Chicken feather keratin can be extracted via chemical solutions or mixtures of sodium metabisulphite, sodium bisulphite, sodium sulphide, sodium hydroxide, 2-mercaptoethanol, thioglycolic acid and ionic liquids [28,40,41,43,44]. These keratin extraction methods may produce keratin proteins with different physical properties such as viscosity, molecular weight and others which later affect the properties of the final products that will be produced from keratin. Therefore, this section aims to review the different methodologies of keratin extraction technologies for waste chicken feathers.
Chemical extraction of keratin
Chemical extraction uses chemical substances to extract keratin from keratinous fibres. The most common classes of chemicals used to extract keratin from keratinous materials are reducing agents, oxidising agents, ionic liquids and alkalines . Hydrolysis extraction method requires a significant amount of alkaline chemicals such as sodium hydroxide. When the keratinous fibre is treated with an alkaline solution, keratin chain is damaged, and keratin structure is disrupted and altered through degradation of cysteine which forms thioether linkage . However, cysteine is very sensitive to alkalis, hence, it quickly decomposes in their presence, therefore, the amount of cysteine decreases rapidly when compared to the reduction method. Nevertheless, the hydrolysed keratin remains undamaged during the process [19,45].
Reducing agents: On the other hand, keratin can be extracted by reduction process, where reducing agents break cystine disulphide bonds and produce cysteine. The often used reducing agents are thiol containing chemicals such as thioglycolic acid or thioglycolate salts and 2-mercaptobisulphite, sulphitolysis agents like sodium sulphite, sodium bisulphite and sodium metabisulphite [43,46]. The reducing agents are often used with denaturing agents and surfactants to enhance the extractability of keratin .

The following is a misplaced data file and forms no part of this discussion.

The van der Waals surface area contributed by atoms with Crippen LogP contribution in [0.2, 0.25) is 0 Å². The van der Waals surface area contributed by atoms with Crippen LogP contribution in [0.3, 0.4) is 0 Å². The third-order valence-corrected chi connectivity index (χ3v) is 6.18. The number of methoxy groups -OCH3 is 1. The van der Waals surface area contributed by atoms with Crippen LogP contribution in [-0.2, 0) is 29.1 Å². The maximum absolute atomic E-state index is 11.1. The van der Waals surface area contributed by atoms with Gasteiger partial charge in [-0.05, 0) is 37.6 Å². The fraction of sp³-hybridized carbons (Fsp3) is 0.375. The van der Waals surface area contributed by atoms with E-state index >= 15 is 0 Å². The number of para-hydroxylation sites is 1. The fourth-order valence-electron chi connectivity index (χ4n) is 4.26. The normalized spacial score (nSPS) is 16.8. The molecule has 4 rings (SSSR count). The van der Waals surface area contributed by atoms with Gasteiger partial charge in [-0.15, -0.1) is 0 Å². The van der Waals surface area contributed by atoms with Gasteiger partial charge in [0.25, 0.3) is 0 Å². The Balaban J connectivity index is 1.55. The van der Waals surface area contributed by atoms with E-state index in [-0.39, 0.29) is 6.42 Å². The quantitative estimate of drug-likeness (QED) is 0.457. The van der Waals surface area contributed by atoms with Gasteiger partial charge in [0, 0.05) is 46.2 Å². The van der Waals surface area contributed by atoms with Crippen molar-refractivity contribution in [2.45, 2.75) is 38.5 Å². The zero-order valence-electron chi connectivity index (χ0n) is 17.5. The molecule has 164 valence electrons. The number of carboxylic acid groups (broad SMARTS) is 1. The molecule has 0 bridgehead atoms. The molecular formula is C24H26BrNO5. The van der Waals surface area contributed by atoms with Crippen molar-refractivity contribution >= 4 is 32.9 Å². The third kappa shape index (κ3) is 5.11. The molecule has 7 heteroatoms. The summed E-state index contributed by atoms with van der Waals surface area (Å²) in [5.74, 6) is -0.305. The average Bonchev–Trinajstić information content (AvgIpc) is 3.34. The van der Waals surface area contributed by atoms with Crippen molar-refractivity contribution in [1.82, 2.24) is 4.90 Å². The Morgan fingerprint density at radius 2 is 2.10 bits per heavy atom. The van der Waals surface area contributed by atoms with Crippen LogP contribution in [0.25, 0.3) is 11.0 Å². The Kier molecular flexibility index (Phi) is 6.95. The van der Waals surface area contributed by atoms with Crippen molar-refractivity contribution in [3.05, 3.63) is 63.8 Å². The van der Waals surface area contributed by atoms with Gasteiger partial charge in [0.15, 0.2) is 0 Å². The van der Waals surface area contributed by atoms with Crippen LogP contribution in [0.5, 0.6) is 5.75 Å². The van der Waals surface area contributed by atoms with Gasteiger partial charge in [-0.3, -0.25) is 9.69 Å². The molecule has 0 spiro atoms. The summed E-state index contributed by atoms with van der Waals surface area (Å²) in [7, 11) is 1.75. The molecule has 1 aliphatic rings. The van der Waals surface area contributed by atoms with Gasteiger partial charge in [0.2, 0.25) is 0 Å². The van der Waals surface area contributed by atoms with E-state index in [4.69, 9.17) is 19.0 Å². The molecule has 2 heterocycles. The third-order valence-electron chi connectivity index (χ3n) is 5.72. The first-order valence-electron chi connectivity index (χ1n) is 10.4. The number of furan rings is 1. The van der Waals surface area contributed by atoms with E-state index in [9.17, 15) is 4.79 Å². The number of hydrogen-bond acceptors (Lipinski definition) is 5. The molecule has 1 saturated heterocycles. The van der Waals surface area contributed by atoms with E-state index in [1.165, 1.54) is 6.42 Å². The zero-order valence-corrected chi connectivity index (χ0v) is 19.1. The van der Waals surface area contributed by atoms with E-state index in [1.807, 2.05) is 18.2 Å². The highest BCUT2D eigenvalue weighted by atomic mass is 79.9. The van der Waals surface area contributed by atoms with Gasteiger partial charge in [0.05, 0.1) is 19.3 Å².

Extraction of keratin using sodium metabisulphite
Ayutthaya investigated keratin extraction from chicken feathers using various concentrations of sodium metabisulphite . In this method, short cleaned feathers are dissolved by immersing in solutions of sodium-metabisulphite (varying from 0 to 0.5 M) with 8 M urea, 0.6 M sodium dodecyl sulphate and 5 N sodium hydroxide and stirred at 65°C for 5 hours. The next step is to filter solution and dialyse it with distilled water for three days, changing water three times a day. To further purify the extracts, the solution is then concentrated by a rotary evaporator at 40°C and 45 mbar. The concentrated keratin is then freeze-dried before determining the percentage yield of extracted keratin and store it in a closed container. The results, according to Ayutthaya paper, showed the increased in keratin percentage yield from 36.2% to 87.6% as the concentration of sodium metabisulphite increased from 0.0 M to 0.2 M respectively. Sodium metabisulphite solution of 0.2 M concentration yielded keratin with a molecular weight range of 12-20 kDa. The sodium metabisulphite concentration above 0.2 M resulted in a decrease in keratin percentage yield because most disulphide bonds of keratin are broken, leading to keratin short chains which escape dialysis tube during dialysis. Sinkiewicz and Ayutthaya separately recorded 62.9% and 60.2% from 0.5 M sodium metabisulphite extraction [40,43]. Precaution must be considered when working with sodium metabisulphite as it is slightly toxic in both LD50 oral and LD50 dermal exposure according to Hodge and Sterner acute toxicity scale. Sodium metabisulphite is harmful if swallowed, causes severe eye blindness and liberates toxic gases if it reacts with acids, hence, eye protection must be considered when working with this substance [47-49]. According to the German Federal Water Management Act, sodium metabisulphite poses slightly danger to aquatic life, therefore it must be neutralized before discharging, like treating using sodium hypochlorite solution .
Extraction of keratin using sodium bisulphite
This section reviews keratin extraction from chicken feathers using sodium bisulphite. In Sinkiewiczinvestigation, one gram of pre-treated feathers was immersed in 25 ml of aqueous solution of 0.5 M sodium bisulphite, 8 M urea and 0.08 M SDS.
The mixture was then stirred at 70°C for 4 hours. For purification purpose, the mixture was centrifuged at 9000 rpm for 15 minutes before filtered through a folded filter paper. The filtrate was then dialysed using regenerated cellulose (MWCO 3500-500 Da) in distilled water for 72 hours, changing the outer water every day. The keratin sediments were then washed with distilled water and centrifuged at 9000 rpm for 15 minutes. The insoluble residue was collected, dried at 105°C and weighed. The maximum percentage yield of keratin from Sinkiewicz investigation was 84%; however, the addition of 2.5% sodium hydroxide increases the percentage yield of keratin by approximately 10%.
Sodium bisulphite is non-combustible, however, precautions must be taken when handling it because it is harmful if swallowed, it liberates toxic gases when it reacts with acids. It slightly endangers aquatic life; hence, its disposal must be controlled by stirring into sodium hypochlorite [47-50].